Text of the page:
Lotteries Are for Losers: Kick the Habit and Become a Millionaire

Bloomberg
Last month's better than billion-dollar lottery jackpot attracted a lot of attention. Twenty-seven drawings with no winners, on worse than a 1 in 302.5 million chance MegaMillions drawing, which made

By Paul Price

Last month's better than billion-dollar lottery jackpot attracted a lot of attention. Twenty-seven drawings with no winners, on worse than a 1 in 302.5 million chance MegaMillions drawing, which made for that large payoff when someone finally hit.

Don't fall prey to the media hype.

Take a quick glance at the statistics from the five states where people spend the most money on tickets. That tells the very sad story.

Massachusetts has the highest-ticket players. They average over $925 per year in ticket sales, a cool $17.80 per week.

Even the best payouts delivered back only 72.69% of the money "invested." Delaware's lottery buyers got the worst deal, recovering only 27.2 cents for every dollar of tickets purchased.

It's true that eventually someone's going to win the big prize. Statistically, though, these lotteries are for losers only.

Suppose those Massachusetts lottery players simply took that cash and funded a tax-free Roth IRA with that $17.80 per week. After 40 years, at an average 8% return, they'd have accumulated a very nice nest egg of almost $270,000.

If they were somewhat "lucky" and achieved 10% average returns, about what the S&P 500 does long-term, their Roth IRA value would grow to north of $486,000.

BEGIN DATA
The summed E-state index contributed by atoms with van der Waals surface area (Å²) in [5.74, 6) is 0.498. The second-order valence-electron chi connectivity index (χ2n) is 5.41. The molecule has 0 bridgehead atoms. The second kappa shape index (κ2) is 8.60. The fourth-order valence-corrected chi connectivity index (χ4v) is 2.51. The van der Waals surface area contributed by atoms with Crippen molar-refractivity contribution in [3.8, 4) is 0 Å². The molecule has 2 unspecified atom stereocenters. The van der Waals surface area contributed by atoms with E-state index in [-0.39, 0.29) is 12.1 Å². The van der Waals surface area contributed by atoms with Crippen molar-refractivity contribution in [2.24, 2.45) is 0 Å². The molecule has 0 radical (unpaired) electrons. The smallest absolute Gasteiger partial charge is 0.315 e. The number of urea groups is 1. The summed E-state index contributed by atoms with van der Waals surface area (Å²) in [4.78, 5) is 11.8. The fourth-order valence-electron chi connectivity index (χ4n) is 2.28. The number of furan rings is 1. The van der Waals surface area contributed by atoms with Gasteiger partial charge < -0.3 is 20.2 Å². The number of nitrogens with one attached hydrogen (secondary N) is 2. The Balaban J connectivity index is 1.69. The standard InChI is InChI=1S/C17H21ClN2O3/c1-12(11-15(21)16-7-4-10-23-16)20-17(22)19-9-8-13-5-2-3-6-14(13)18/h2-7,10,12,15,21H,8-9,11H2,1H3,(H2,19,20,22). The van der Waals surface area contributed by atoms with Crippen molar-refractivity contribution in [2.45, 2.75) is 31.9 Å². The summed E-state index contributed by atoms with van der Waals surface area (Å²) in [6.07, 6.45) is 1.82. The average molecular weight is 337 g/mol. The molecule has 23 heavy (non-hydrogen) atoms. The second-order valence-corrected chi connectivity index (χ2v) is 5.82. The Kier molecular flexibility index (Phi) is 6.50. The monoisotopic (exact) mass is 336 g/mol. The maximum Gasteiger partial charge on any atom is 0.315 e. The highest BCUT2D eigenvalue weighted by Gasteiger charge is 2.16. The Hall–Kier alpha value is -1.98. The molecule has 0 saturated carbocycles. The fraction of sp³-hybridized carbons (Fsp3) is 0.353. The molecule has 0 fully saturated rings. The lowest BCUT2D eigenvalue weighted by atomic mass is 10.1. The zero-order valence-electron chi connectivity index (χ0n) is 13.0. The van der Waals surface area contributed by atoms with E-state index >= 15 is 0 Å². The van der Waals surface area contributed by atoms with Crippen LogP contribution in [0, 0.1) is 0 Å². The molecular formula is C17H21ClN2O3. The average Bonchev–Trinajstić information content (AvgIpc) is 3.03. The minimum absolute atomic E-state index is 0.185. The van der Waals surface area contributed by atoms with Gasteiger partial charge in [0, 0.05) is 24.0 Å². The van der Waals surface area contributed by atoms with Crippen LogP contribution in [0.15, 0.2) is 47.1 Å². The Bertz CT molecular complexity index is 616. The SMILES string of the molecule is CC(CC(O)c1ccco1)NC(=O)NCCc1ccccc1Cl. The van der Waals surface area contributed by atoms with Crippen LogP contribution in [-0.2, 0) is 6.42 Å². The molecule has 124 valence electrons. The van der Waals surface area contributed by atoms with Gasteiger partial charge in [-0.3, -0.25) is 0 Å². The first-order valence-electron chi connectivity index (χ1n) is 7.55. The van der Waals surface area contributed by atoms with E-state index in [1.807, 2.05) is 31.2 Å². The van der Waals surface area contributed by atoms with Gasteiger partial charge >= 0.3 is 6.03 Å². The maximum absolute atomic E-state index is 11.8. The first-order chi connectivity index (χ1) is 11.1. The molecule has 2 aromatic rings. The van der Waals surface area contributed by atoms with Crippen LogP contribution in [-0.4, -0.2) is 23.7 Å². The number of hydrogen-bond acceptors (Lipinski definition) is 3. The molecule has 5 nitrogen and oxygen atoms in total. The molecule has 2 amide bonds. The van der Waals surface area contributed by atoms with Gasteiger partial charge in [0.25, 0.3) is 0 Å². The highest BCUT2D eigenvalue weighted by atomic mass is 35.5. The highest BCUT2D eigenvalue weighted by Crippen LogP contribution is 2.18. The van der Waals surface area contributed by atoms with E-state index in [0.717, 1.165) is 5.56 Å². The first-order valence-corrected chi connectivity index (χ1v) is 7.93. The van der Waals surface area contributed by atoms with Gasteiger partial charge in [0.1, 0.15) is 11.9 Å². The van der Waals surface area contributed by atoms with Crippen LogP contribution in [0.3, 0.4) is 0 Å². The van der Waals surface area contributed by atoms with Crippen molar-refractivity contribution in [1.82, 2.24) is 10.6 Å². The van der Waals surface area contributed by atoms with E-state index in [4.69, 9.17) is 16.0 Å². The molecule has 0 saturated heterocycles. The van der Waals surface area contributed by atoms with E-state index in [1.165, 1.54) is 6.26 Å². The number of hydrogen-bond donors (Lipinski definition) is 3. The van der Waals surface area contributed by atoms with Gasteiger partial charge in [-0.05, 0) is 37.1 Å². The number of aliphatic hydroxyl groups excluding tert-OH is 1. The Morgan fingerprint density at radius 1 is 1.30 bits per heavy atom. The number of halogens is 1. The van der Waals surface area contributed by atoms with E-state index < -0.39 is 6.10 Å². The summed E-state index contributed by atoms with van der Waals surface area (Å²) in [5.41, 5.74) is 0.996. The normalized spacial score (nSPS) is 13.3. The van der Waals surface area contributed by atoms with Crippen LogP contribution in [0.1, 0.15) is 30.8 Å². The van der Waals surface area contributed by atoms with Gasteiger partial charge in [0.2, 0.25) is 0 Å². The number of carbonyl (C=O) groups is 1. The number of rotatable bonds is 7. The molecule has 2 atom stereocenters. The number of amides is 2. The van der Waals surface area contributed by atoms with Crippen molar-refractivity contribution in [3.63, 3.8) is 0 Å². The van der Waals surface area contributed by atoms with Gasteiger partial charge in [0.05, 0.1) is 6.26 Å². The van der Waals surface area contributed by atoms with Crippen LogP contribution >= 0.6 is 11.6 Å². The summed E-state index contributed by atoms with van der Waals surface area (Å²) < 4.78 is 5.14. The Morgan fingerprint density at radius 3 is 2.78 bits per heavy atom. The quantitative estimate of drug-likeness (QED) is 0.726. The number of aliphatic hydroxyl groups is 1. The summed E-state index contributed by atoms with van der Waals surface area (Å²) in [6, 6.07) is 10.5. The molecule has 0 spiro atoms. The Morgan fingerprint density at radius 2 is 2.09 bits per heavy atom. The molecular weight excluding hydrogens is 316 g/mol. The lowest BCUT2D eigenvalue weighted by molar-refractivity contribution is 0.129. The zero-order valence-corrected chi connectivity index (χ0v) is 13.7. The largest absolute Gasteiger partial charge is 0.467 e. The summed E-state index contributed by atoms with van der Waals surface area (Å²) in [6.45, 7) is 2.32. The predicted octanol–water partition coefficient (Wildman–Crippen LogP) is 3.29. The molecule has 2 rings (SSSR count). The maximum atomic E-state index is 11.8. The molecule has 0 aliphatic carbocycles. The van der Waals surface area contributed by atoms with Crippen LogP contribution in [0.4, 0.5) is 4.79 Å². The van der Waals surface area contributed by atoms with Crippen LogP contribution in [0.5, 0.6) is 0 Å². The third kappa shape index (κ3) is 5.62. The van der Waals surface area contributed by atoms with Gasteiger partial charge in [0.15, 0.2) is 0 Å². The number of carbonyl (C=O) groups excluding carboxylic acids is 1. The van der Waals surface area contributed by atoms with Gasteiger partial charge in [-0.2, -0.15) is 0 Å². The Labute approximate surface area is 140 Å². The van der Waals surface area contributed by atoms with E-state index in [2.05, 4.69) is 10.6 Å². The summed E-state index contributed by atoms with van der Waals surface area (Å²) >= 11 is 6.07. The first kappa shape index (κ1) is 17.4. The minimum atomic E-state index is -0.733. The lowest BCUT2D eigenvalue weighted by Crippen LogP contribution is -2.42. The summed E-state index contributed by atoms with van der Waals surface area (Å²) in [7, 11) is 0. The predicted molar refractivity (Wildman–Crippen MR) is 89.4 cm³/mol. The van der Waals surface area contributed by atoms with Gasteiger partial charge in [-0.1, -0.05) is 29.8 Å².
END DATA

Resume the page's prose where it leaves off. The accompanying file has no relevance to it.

If, rather than hoping for that 1 in 280 million chance to become lottery millionaires, they simply had the good fortune to earn 15% annualized, their Roth balances could reach well over $2.3 million, just on that same $17.80 per week.

That's a "hope and dream" that might actually come to fruition for many people.

How good are those very attainable goals? Even the worst of the examples would leave a person with well more than the average 70-year old's IRA balance of about $220,000. Note, too, that the projected totals came after just 40-years of saving. People who start Roth IRAs at age 20 could be at the levels shown just by age 60.

Thrill seekers unable to kick their gambling habits could achieve the same results by giving up a drink or two at a bar each week, or perhaps three specialty coffees from their morning Starbucks (SBUX) runs.

Change your mindset. Get away from seeking a tiny chance at a ridiculously large, but unlikely way, to realize wealth. That one adjustment, diverting the cash saved into a Roth IRA account, can give you the high probability outcome of becoming financially secure for life.

Take yourself off the sucker list and get onto the path to millionaire status. Doing that is easier than you think.

This commentary originally appeared on Real Money Pro on Dec. 7. Click here to learn about this dynamic market information service for active traders and get daily columns like this from Paul Price, Doug Kass, Bret Jensen and others.